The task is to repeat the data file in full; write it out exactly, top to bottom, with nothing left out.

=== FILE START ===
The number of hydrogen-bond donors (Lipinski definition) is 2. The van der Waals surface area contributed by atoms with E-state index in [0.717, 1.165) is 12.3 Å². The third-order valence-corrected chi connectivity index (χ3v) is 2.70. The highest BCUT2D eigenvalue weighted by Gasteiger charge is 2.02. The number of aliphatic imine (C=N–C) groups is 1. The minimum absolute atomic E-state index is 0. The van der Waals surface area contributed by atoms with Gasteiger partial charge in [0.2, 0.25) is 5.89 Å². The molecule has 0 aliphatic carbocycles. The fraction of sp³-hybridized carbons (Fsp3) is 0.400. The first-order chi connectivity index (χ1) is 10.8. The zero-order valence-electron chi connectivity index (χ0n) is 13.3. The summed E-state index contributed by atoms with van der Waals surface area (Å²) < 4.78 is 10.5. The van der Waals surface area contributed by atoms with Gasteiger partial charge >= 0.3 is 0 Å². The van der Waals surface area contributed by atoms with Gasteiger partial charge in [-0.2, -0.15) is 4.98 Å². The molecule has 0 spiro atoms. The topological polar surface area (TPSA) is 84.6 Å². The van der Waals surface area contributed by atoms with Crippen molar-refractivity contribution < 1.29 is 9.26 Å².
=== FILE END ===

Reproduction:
The number of hydrogen-bond donors (Lipinski definition) is 2. The van der Waals surface area contributed by atoms with E-state index in [0.717, 1.165) is 12.3 Å². The third-order valence-corrected chi connectivity index (χ3v) is 2.70. The highest BCUT2D eigenvalue weighted by Gasteiger charge is 2.02. The number of aliphatic imine (C=N–C) groups is 1. The minimum absolute atomic E-state index is 0. The van der Waals surface area contributed by atoms with Gasteiger partial charge in [0.2, 0.25) is 5.89 Å². The molecule has 0 aliphatic carbocycles. The fraction of sp³-hybridized carbons (Fsp3) is 0.400. The first-order chi connectivity index (χ1) is 10.8. The zero-order valence-electron chi connectivity index (χ0n) is 13.3. The summed E-state index contributed by atoms with van der Waals surface area (Å²) < 4.78 is 10.5. The van der Waals surface area contributed by atoms with Gasteiger partial charge >= 0.3 is 0 Å². The van der Waals surface area contributed by atoms with Gasteiger partial charge in [-0.2, -0.15) is 4.98 Å². The molecule has 0 spiro atoms. The topological polar surface area (TPSA) is 84.6 Å². The van der Waals surface area contributed by atoms with Crippen molar-refractivity contribution < 1.29 is 9.26 Å².